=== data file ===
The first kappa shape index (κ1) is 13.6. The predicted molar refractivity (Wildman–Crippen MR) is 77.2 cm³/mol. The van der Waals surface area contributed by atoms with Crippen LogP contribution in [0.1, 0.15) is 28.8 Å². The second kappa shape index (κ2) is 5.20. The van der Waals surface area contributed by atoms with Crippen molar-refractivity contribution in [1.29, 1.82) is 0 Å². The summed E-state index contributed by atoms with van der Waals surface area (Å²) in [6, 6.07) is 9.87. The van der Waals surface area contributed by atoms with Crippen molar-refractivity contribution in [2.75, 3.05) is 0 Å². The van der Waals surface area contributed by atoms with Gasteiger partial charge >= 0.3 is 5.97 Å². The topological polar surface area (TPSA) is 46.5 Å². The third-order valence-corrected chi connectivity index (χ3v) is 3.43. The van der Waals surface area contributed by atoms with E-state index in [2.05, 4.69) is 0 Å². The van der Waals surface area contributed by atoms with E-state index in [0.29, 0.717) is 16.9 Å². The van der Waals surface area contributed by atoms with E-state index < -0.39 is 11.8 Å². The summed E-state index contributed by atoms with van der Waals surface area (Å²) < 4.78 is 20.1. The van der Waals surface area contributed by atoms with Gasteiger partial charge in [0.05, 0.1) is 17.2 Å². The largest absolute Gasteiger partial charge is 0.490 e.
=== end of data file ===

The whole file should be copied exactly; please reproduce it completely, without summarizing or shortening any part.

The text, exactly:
The first kappa shape index (κ1) is 13.6. The predicted molar refractivity (Wildman–Crippen MR) is 77.2 cm³/mol. The van der Waals surface area contributed by atoms with Crippen LogP contribution in [0.1, 0.15) is 28.8 Å². The second kappa shape index (κ2) is 5.20. The van der Waals surface area contributed by atoms with Crippen molar-refractivity contribution in [1.29, 1.82) is 0 Å². The summed E-state index contributed by atoms with van der Waals surface area (Å²) in [6, 6.07) is 9.87. The van der Waals surface area contributed by atoms with Crippen molar-refractivity contribution in [2.75, 3.05) is 0 Å². The van der Waals surface area contributed by atoms with Gasteiger partial charge >= 0.3 is 5.97 Å². The topological polar surface area (TPSA) is 46.5 Å². The third-order valence-corrected chi connectivity index (χ3v) is 3.43. The van der Waals surface area contributed by atoms with E-state index in [2.05, 4.69) is 0 Å². The van der Waals surface area contributed by atoms with E-state index in [0.29, 0.717) is 16.9 Å². The van der Waals surface area contributed by atoms with E-state index < -0.39 is 11.8 Å². The summed E-state index contributed by atoms with van der Waals surface area (Å²) < 4.78 is 20.1. The van der Waals surface area contributed by atoms with Gasteiger partial charge in [0.05, 0.1) is 17.2 Å². The largest absolute Gasteiger partial charge is 0.490 e.